Md. fines nursing home, considers taking license

Irvington Knolls' owner to dispute inspectors' report of violations

May 06, 2000|By Walter F. Roche Jr. | Walter F. Roche Jr.,SUN STAFF

Thwarted in efforts to force the sale of a troubled Baltimore nursing home, state officials have imposed a $10,000 fine and are considering revoking the license for the facility after allegedly finding more violations.

Carol Benner, director of the state Office of Quality Care, said yesterday that the fine was levied last month against the Irvington Knolls Care Center after inspectors again found evidence that some of the home's 171 patients suffered "actual harm."

"We're concerned about the residents," said Benner, noting that the nursing home at 22 S. Athol Ave. has been cited for deficiencies numerous times in the past. "Based on the survey report, we might take the license."

Ben Gershowitz, son of the home's owner, said they are disputing several of the state's findings and will be presenting evidence to back up their claim.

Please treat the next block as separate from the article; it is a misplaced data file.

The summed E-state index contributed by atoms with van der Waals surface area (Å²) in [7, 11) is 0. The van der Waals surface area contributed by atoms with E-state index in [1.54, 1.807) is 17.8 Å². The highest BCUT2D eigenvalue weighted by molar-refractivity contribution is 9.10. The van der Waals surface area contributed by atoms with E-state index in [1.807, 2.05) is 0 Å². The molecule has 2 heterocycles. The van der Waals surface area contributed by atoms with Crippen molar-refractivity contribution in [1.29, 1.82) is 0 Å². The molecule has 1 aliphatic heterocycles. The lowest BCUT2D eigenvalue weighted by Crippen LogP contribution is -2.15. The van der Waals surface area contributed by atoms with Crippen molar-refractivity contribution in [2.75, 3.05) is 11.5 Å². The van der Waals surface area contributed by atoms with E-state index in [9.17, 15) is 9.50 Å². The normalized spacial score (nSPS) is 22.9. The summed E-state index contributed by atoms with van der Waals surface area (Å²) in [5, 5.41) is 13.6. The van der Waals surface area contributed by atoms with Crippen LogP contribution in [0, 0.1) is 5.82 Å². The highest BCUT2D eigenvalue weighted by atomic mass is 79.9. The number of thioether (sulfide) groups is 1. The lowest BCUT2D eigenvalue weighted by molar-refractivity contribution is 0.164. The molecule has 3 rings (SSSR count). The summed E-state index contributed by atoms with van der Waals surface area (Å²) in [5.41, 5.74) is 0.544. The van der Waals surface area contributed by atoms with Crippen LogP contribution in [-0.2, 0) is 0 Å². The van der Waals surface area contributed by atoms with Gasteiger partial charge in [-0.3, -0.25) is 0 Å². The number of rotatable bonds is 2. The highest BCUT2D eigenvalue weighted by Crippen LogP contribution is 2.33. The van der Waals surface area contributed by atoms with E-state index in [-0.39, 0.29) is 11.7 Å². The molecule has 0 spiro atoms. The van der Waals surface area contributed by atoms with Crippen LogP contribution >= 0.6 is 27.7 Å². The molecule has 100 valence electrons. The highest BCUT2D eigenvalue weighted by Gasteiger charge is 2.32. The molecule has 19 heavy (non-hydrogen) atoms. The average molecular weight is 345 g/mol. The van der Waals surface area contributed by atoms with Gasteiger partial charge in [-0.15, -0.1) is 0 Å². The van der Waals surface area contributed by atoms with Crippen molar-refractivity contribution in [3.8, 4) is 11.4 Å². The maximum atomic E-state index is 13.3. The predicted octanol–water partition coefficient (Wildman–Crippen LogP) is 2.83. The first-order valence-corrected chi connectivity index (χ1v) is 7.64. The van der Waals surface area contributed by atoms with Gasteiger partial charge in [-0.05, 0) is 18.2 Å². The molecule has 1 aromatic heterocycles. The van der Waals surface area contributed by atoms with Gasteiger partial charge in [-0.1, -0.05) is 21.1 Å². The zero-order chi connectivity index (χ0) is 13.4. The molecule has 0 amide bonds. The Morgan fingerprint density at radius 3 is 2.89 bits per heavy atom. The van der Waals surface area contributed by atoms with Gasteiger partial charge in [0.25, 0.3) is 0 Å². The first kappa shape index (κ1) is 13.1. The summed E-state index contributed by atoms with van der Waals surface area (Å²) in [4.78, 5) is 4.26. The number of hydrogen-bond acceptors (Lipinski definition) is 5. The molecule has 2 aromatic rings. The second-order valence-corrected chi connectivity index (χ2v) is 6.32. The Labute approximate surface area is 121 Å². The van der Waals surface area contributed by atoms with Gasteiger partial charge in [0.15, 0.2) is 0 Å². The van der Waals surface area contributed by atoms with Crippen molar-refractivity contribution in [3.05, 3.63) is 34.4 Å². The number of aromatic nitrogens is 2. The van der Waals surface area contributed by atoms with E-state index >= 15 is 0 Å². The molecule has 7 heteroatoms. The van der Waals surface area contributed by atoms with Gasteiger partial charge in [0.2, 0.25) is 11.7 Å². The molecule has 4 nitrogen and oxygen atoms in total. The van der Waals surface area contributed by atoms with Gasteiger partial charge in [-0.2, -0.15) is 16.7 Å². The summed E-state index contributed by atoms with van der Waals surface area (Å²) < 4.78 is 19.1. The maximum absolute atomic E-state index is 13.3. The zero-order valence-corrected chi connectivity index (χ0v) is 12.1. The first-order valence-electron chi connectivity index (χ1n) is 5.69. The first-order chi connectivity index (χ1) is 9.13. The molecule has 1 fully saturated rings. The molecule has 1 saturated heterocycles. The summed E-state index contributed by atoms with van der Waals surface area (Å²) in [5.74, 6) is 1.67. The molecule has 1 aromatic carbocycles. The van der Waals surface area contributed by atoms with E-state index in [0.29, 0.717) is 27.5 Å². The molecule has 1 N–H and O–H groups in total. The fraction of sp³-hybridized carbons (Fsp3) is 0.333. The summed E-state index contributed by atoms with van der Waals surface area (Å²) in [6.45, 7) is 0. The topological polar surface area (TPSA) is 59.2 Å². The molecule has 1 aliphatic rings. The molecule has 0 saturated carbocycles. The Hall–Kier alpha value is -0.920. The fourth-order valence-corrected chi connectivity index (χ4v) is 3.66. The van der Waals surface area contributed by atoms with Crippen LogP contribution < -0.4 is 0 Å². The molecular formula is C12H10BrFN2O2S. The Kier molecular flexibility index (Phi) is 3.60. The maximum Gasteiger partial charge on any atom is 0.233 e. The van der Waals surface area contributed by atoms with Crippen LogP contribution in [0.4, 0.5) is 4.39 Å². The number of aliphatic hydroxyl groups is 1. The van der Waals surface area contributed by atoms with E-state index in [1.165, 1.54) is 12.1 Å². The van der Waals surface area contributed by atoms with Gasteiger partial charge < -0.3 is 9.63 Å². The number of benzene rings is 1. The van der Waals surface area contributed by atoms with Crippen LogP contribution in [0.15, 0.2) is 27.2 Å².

In January, the state ordered the owner, Sonya Goodman, to sell the home by March 1, but just days before that date, Irvington Knolls filed for protection under federal bankruptcy laws. Records show the state has not attempted to intervene in the case.

In the bankruptcy petition, Lawyers for Irvington Knolls listed assets of $5 million and liabilities of $17.1 million.

Benner said she planned to meet Monday with representatives of the home to discuss the allegations in the latest inspection -- conducted on April 13 -- and the possibility of revoking the license. If the license is revoked, the patients will be transferred to other licensed homes.

Benner said the two most serious problems in the recent inspection report involved instances of bedsores and a patient who suffered a leg fracture. The report also lists 13 instances of medication orders not being followed within a 12-hour period.

Under new federal rules imposed late last year, the infractions, coupled with Irvington's record, triggered an automatic fine. Benner said the fines of $5,000 per serious violation were among the first to be imposed in the state under the new federal rules.

Previously, the state could not impose fines immediately, but first had to give the facility operators an opportunity to contest the findings and file plans to eliminate deficiencies.

Benner said Irvington officials told her this week that they hoped to arrange a sale of the home as soon as next week.

Gershowitz declined to comment when asked about plans to sell the home.

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